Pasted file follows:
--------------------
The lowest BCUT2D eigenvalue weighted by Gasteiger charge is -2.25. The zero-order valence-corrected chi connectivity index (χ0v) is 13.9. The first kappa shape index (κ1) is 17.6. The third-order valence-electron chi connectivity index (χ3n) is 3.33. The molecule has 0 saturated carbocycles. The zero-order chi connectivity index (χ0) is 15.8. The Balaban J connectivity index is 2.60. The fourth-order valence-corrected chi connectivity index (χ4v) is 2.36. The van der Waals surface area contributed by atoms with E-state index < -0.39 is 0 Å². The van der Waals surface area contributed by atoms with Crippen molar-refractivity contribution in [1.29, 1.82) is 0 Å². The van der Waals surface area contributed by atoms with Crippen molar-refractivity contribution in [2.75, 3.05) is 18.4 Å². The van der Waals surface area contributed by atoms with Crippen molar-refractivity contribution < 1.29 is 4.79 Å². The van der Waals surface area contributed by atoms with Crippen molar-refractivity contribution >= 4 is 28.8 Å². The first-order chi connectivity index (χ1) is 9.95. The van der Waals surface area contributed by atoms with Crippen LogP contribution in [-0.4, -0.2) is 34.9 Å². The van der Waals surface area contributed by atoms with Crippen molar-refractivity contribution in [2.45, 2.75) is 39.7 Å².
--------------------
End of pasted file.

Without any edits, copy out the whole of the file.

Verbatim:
The lowest BCUT2D eigenvalue weighted by Gasteiger charge is -2.25. The zero-order valence-corrected chi connectivity index (χ0v) is 13.9. The first kappa shape index (κ1) is 17.6. The third-order valence-electron chi connectivity index (χ3n) is 3.33. The molecule has 0 saturated carbocycles. The zero-order chi connectivity index (χ0) is 15.8. The Balaban J connectivity index is 2.60. The fourth-order valence-corrected chi connectivity index (χ4v) is 2.36. The van der Waals surface area contributed by atoms with E-state index < -0.39 is 0 Å². The van der Waals surface area contributed by atoms with Crippen molar-refractivity contribution in [1.29, 1.82) is 0 Å². The van der Waals surface area contributed by atoms with Crippen molar-refractivity contribution in [2.75, 3.05) is 18.4 Å². The van der Waals surface area contributed by atoms with Crippen molar-refractivity contribution < 1.29 is 4.79 Å². The van der Waals surface area contributed by atoms with Crippen molar-refractivity contribution >= 4 is 28.8 Å². The first-order chi connectivity index (χ1) is 9.95. The van der Waals surface area contributed by atoms with Crippen LogP contribution in [-0.4, -0.2) is 34.9 Å². The van der Waals surface area contributed by atoms with Crippen molar-refractivity contribution in [2.45, 2.75) is 39.7 Å².